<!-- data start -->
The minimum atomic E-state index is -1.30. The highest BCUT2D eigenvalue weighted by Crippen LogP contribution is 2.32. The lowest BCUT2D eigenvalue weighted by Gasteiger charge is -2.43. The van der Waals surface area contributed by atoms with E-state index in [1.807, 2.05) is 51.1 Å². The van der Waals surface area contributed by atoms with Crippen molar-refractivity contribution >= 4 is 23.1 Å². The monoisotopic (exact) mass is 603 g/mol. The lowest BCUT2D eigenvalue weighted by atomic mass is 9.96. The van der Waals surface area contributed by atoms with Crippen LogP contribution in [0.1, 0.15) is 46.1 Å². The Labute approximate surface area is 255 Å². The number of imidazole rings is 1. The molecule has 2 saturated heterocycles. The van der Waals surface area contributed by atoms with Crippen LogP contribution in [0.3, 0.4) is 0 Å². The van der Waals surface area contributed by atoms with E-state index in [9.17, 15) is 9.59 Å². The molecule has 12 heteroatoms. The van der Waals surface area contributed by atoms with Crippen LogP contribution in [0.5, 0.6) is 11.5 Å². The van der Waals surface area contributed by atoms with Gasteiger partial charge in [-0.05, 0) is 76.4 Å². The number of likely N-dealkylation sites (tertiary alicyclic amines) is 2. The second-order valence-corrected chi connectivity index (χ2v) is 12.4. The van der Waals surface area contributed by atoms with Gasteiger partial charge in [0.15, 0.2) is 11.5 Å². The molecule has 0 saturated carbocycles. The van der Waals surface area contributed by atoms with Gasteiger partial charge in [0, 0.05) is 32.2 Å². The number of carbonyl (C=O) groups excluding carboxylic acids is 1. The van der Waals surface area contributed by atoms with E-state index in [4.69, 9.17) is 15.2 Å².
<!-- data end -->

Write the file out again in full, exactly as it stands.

The minimum atomic E-state index is -1.30. The highest BCUT2D eigenvalue weighted by Crippen LogP contribution is 2.32. The lowest BCUT2D eigenvalue weighted by Gasteiger charge is -2.43. The van der Waals surface area contributed by atoms with E-state index in [1.807, 2.05) is 51.1 Å². The van der Waals surface area contributed by atoms with Crippen molar-refractivity contribution >= 4 is 23.1 Å². The monoisotopic (exact) mass is 603 g/mol. The lowest BCUT2D eigenvalue weighted by atomic mass is 9.96. The van der Waals surface area contributed by atoms with Crippen LogP contribution in [0.1, 0.15) is 46.1 Å². The Labute approximate surface area is 255 Å². The number of imidazole rings is 1. The molecule has 2 saturated heterocycles. The van der Waals surface area contributed by atoms with Crippen LogP contribution in [0.3, 0.4) is 0 Å². The van der Waals surface area contributed by atoms with E-state index in [9.17, 15) is 9.59 Å². The molecule has 12 heteroatoms. The van der Waals surface area contributed by atoms with Crippen LogP contribution in [0.5, 0.6) is 11.5 Å². The van der Waals surface area contributed by atoms with Gasteiger partial charge in [-0.05, 0) is 76.4 Å². The number of likely N-dealkylation sites (tertiary alicyclic amines) is 2. The second-order valence-corrected chi connectivity index (χ2v) is 12.4. The van der Waals surface area contributed by atoms with Gasteiger partial charge in [0.15, 0.2) is 11.5 Å². The molecule has 0 saturated carbocycles. The van der Waals surface area contributed by atoms with Gasteiger partial charge in [0, 0.05) is 32.2 Å². The number of carbonyl (C=O) groups excluding carboxylic acids is 1. The van der Waals surface area contributed by atoms with E-state index in [4.69, 9.17) is 15.2 Å².